Asked by reporters Tuesday if he would be shutting the land borders to the U.S. because of coronavirus, President Donald Trump said he did not want to shut them, but was "discussing" the issue with Mexico and Canada.
A senior administration official told NBC News the administration has already explored the possibility of new restrictions on the southern U.S. border, because of fears that once the virus hits Central American countries like Honduras, Guatemala and El Salvador, citizens of those countries will begin to travel to the U.S. border in large numbers to try to access the U.S. healthcare system.
One option under consideration, said the official, is invoking 42 USC 265, a portion of the federal legal code that says the U.S. surgeon general “shall have the power to prohibit, in whole or in part, the introduction of persons and property from such countries or places as he shall designate in order to avert such danger, and for such period of time as he may deem necessary for such purpose.”
The restrictions would apply to both the northern and southern borders, said the senior official, and the statute has never been used before.
The policy under discussion would empower Border Patrol officers to apprehend migrants between ports of entry and return them to Mexico without processing, according to an administration official. The goal is to minimize the health risks to Border Patrol officers, as well as other immigrants that are being held in detention centers.
A decision on the new policy is expected within the next 48 hours, said the official. The official stressed the proposal would not affect legal commercial trade and would not apply to anyone with a work permit.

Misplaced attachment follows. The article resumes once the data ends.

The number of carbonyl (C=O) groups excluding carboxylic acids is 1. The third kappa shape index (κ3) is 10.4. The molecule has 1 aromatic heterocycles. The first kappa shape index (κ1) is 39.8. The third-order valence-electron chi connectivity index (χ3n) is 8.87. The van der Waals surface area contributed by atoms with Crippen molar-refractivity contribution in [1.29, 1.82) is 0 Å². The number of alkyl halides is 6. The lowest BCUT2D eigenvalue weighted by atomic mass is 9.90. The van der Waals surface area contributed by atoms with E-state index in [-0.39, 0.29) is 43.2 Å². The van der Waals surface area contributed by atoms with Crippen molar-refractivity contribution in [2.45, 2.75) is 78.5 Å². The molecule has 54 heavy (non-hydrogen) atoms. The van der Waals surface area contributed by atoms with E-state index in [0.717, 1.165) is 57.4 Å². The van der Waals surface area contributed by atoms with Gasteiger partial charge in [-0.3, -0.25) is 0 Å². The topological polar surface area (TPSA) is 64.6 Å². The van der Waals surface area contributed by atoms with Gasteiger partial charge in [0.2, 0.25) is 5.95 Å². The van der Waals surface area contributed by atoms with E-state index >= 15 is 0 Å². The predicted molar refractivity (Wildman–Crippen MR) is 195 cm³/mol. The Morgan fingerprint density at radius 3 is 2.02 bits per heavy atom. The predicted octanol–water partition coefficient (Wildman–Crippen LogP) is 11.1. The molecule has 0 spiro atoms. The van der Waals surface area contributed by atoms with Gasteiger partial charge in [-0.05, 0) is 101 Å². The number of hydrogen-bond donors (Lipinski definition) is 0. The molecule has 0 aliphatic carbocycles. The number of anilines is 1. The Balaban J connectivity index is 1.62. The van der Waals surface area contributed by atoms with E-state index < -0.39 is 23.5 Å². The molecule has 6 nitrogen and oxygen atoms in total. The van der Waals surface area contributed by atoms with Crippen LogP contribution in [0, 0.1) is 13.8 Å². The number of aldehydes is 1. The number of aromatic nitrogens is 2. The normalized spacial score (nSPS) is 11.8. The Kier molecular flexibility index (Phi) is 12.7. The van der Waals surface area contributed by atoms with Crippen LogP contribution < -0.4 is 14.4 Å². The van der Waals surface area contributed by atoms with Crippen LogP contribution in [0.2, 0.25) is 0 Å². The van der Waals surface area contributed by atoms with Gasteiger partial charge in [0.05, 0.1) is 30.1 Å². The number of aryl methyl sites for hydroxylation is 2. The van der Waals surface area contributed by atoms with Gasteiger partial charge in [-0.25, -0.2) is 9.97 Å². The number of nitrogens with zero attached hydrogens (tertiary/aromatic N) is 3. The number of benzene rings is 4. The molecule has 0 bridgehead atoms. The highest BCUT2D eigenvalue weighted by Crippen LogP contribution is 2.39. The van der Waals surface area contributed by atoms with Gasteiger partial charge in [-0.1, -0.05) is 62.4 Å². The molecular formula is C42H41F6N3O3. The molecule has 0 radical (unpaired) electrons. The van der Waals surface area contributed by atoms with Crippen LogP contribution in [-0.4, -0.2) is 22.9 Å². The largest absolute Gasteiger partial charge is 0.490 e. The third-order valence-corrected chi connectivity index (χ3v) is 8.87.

If families with coronavirus were to come across the border, a former senior DHS official who did not want to be named said the current facilities are not designed to accommodate them. “Border Patrol stations are super confined spaces and are designed for adult males,” said the former official.
NBC News has previously reported on poor health-care conditions for immigrants in Border Patrol facilities along the southern border. In 2019, multiple children in detention died from flu-like symptoms.
Currently, U.S. Border Patrol agents or CBP officers who encounter immigrants exhibiting flu-like symptoms are directed to refer the immigrants to “the CDC or local health officials for enhanced health screening,” according to a CBP spokesperson.
“Additionally," said the spokesperson, "all persons in U.S. Border Patrol custody who meet the CDC’s COVID-19 travel history and enhanced screening guidelines are being referred to CDC for additional screening.”
A spokesperson for the Department of Homeland Security referred all questions about the possibility of shutting down the border to the White House.
The former senior DHS official told NBC News that another option might be to shut down all pedestrian and car traffic across the southern border, but leave the border open to cargo.
A remaining question would be how a border closure would impact the “Remain in Mexico” policy that requires Mexican cooperation to allow those who are seeking asylum into the United States to wait in Mexico until the date of their asylum proceedings. That policy has been repeatedly challenged in federal court.
Six days ago the Supreme Court allowed the Trump administration to continue the policy while the court decides whether or not to hear an appeal of a lower court ruling that declared the program illegal.
The latest updates from Mexico’s health minister show the country has 82 confirmed cases of coronavirus and no fatalities.